Text Size
Smaller
Bigger

 

Suboxone…Get off those Pills!

One of the biggest problems with methadone therapy (besides the fact that you can be using it for years) is that because methadone has such a high abuse potential, doctors can only prescribe it in very limited doses. What this means of course is that for the first months of your therapy you will be sitting in a methadone clinic almost every day, and even afterwards, will spend an awful lot of your free time waiting for your next limited allotment of pills.

What is Suboxone?

Suboxone is different. Firstly, the active ingredient in Suboxone is buprenorphine, isn't as potent an opiate agonist as is methadone; which translated into English means that you just can’t get as high off of buprenorphine, and as such doctors are allowed to give you a lot more of it. To further reduce the risk of abuse, the manufacture has combined the buprenorphine in the medication with a dosage of naloxone.

Naloxone is an opiate antagonist, and if it's taken concurrently with any other opiate, you will go into an immediate and intensified period of withdrawal. You take Suboxone sublingually (under the tongue) and through this administration, very little of the naloxone is ingested, so you have no problems with withdrawal. If you attempt to dissolve and inject the medication however, the naloxone is absorbed in full, and not only do you not get high, you go into immediate and agonizing withdrawal.

So because it's so safe, you can, after an initial period of close observation and dosage modification, get a month's supply of pills prescribed and purchasable at a pharmacy. No more waiting in a methadone clinic, and only a once a month trip to the drug store to keep withdrawal at bay.

Two Potential Problems

And because it's so easy to get and take, and because it really does work well to keep withdrawal away and let people get on with their lives, the treatment compliance rate is very high.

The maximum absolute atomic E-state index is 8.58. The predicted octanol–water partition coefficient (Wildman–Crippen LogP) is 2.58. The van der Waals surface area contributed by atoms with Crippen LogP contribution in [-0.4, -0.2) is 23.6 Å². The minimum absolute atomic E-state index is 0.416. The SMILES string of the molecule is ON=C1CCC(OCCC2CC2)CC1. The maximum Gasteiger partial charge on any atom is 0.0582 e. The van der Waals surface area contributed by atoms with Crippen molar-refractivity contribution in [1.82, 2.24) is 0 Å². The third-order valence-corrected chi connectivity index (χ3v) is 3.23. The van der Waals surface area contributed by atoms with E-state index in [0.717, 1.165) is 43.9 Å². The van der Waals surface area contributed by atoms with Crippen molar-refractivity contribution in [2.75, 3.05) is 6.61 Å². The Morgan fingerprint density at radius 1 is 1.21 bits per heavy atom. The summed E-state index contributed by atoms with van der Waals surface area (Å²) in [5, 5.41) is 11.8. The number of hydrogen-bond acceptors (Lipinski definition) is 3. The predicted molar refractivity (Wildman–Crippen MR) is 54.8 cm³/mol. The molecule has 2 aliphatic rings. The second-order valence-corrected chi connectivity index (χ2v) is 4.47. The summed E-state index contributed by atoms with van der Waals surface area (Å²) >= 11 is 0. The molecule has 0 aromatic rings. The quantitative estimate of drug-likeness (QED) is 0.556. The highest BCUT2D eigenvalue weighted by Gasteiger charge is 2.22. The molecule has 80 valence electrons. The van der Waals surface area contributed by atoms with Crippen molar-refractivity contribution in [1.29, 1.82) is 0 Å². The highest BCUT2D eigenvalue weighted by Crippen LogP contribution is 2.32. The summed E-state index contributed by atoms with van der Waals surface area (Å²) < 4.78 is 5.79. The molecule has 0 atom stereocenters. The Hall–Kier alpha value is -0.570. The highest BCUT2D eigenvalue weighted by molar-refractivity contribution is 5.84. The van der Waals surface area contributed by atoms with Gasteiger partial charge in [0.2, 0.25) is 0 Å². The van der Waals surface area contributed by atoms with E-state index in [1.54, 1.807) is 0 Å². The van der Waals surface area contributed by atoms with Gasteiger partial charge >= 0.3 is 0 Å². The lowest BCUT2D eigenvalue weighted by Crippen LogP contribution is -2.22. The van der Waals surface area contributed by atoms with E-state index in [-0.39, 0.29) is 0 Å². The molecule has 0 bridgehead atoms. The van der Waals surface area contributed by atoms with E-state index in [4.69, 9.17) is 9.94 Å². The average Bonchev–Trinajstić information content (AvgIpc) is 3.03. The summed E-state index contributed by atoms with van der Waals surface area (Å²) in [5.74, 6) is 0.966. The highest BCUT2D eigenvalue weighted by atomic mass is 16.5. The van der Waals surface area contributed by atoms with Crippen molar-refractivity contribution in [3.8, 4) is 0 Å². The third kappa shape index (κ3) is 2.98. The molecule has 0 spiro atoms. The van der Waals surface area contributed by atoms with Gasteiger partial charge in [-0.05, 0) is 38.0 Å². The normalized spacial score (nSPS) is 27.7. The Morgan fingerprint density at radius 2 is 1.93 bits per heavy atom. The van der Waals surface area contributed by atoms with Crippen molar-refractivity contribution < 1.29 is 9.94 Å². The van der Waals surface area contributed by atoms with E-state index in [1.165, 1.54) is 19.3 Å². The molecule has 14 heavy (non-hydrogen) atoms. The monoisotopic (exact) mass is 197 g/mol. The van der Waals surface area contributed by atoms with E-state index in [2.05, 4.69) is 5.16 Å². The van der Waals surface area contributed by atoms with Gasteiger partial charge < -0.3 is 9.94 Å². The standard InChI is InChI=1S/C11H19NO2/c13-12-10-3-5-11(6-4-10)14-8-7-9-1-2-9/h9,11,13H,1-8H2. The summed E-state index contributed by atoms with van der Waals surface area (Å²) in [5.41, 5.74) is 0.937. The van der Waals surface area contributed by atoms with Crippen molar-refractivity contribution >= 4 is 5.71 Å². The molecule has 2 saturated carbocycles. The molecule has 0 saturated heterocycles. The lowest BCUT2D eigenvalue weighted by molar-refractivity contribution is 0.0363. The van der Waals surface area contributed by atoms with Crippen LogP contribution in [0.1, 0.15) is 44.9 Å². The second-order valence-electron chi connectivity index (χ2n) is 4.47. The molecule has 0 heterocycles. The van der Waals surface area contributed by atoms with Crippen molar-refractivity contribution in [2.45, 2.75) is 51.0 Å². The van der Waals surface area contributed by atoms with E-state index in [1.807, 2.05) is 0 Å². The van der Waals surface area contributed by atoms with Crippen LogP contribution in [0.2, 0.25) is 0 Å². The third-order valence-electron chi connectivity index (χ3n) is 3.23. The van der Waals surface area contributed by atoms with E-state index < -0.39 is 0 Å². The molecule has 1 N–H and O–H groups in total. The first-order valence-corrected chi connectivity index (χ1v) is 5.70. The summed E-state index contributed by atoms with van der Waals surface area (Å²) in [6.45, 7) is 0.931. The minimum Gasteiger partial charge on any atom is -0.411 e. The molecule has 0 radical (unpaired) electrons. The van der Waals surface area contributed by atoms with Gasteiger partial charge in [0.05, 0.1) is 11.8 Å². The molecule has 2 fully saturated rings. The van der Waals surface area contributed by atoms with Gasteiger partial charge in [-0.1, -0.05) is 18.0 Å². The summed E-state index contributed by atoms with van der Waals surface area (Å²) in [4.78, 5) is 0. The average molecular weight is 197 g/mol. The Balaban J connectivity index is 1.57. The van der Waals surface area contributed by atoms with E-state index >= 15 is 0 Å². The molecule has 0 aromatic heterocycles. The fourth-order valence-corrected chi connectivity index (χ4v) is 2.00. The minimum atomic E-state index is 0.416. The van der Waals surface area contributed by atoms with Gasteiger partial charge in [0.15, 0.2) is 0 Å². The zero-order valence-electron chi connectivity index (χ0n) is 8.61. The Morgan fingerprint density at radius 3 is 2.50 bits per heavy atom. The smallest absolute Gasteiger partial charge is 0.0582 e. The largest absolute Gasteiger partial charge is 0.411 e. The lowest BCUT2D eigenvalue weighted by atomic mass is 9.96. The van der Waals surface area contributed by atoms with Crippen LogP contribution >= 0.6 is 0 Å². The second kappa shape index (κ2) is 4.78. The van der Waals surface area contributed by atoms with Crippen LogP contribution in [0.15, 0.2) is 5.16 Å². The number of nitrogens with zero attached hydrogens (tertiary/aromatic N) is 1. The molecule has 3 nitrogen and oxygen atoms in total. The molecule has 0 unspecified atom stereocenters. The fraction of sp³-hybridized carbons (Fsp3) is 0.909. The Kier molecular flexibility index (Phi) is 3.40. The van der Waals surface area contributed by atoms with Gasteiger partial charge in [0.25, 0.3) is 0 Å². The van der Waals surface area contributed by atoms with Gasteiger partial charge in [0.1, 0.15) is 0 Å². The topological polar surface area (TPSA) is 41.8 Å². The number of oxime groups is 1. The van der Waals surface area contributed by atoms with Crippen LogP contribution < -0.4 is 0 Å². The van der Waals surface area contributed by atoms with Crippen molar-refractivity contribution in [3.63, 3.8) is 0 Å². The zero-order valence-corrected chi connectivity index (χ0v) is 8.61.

The biggest problem people are having at the moment is just finding a doctor licensed to prescribe the medication, as current legislation caps the number of patients each doctor can prescribe to, and there are simply not enough doctor's available to supply the need.

The second major problem is cost, and the high cost of Suboxone means that many who may have destroyed their finances though opiate abuse and addiction are denied this very effective solution, for monetary reasons.

Suboxone Might Be Your Answer

If you are searching for an effective and painless way to end your addiction to opiate type pain pills or heroin, Suboxone may be the solution you have been looking for. Remember though, that Suboxone is not intended as a stand alone treatment, and for best effects, the best opportunity for a full recovery and an eventual cessation of Suboxone use, you should undergo corresponding therapies on an in or outpatient basis.

 
Share It Share this page on Google+, Facebook or Twitter Email It Send this page Print It Print friendly page Subscribe Subscribe to this topic category

Page last updated Dec 17, 2013

Creative Commons License
Copyright Notice
We welcome republishing of our content on condition that you credit Choose Help and the respective authors. This article is licensed under a Creative Commons License.
Helpful Reading
Suboxone: How Long Does Treatment Take?
How Long to Stay on Suboxone – Advice from a Suboxone Doc © Zamboni.Andrea
Four pieces of advice on how long you’ll need to use Suboxone from one of America’s leading experts on the use of the drug. Read Article
Suboxone & Methadone February 20, 2012 (43)
OTC Meds for Suboxone Withdrawal Symptoms
OTC and Prescription Medications Used to Alleviate Suboxone Withdrawal Symptoms © Danielle Zeda
A list of SAMHSA recommended medications for managing the withdrawal symptoms that occur during Suboxone tapering. Read Article
Getting High on Suboxone?
Getting High on Suboxone? The FDA Says It's Happening - Ex NIDA Director Blames Doctors © Supertheman
Users taking Suboxone to stave off the withdrawal pains of an opiate addiction aren't supposed to be able to abuse the medication. That was the idea anyway when the FDA approved the drug in 2002 for take-home use. Today's thriving street market for the drug has the FDA change its tune. Read Article
Addiction Treatment February 24, 2008 (103)
Find Help In...
Like Our Site? Follow Us!